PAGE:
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The Charleston Convention–Fresh Rumors and Calculations.


May/June 1860

From The Missouri Democrat, Tuesday, May 1, 1860.





A Salute in Honor of the Seceders.

CHARLESTON, Monday morning, April 30.—The Tribune’s correspondent says the friends of Mr. Douglas will begin the contest to-day, in great confidence of his nomination on the third ballot.

The friends of Dickinson are equally confident, as it is believed that the South will rally on him.

An effort will be made to-day to take the Cincinnati Platform without addition.

Weather very cold.


CHARLESTON, April 30.—The Convention met at 10 o’clock A. M. After prayer the President addressed the Convention, apologizing for the harsh language used by him during the disorder on Saturday evening. He, however, considered it his duty to speak plainly and positively.

The President announced the first business in order was taking a vote on the main question, which was the substitute offered by Mr. Butler in behalf of Massachusetts, Minnesota, Indiana and New Jersey, presenting the Cincinnati platform, with a resolution for the protection of citizens of foreign birth.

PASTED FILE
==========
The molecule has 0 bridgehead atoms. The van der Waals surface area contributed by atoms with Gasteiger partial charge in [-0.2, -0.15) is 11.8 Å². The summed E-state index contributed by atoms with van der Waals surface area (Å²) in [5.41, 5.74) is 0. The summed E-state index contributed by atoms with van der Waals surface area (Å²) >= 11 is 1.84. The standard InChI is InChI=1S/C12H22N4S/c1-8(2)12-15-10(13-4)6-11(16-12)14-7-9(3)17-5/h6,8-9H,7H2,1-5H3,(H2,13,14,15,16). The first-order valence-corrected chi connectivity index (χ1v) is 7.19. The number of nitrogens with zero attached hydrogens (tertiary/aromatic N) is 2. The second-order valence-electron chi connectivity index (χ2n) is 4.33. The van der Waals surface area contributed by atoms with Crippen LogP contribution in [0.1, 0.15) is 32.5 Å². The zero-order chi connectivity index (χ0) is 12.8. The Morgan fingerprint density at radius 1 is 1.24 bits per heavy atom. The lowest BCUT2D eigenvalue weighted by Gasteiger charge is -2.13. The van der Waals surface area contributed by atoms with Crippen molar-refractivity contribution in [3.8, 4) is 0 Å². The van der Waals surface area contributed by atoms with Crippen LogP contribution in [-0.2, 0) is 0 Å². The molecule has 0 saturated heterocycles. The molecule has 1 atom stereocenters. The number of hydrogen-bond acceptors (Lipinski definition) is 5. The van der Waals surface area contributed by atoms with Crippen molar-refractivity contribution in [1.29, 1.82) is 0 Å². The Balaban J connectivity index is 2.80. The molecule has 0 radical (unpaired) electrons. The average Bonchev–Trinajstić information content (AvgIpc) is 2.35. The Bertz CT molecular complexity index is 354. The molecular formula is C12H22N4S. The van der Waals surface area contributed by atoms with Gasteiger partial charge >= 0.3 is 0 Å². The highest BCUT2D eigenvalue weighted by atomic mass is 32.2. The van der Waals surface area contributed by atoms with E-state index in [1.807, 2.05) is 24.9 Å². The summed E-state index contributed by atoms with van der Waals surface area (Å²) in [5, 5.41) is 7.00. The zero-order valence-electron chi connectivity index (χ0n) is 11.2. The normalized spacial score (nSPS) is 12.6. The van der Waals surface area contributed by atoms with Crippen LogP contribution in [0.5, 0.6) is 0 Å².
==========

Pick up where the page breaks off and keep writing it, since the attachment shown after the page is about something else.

A vote being taken, the Butler platform was rejected by a vote of the nearly two-thirds against it; ayes 105, nays 190.

When New Jersey was called, a delegate stated that the convention appointing them as delegates had recommended them to vote as a unit.

The President decided that the word recommended was equivalent to an instruction.

The decision of the Chair was appealed from.

A motion to lay the appeal on the table was lost-ayes 146, nays 150.

The question then recurred on sustaining the appeal; ayes 145, nays not given, thus reversing the decision of the Chair.

This result is a gain of two in favor of Douglas in New Jersey; and Georgia will obtain the right to vote by districts.

The next vote will be on the adoption of the minority report, when Alabama, Arkansas and Mississippi, in a body, and a portion of Louisiana and other States will present their protest and withdraw from the Convention.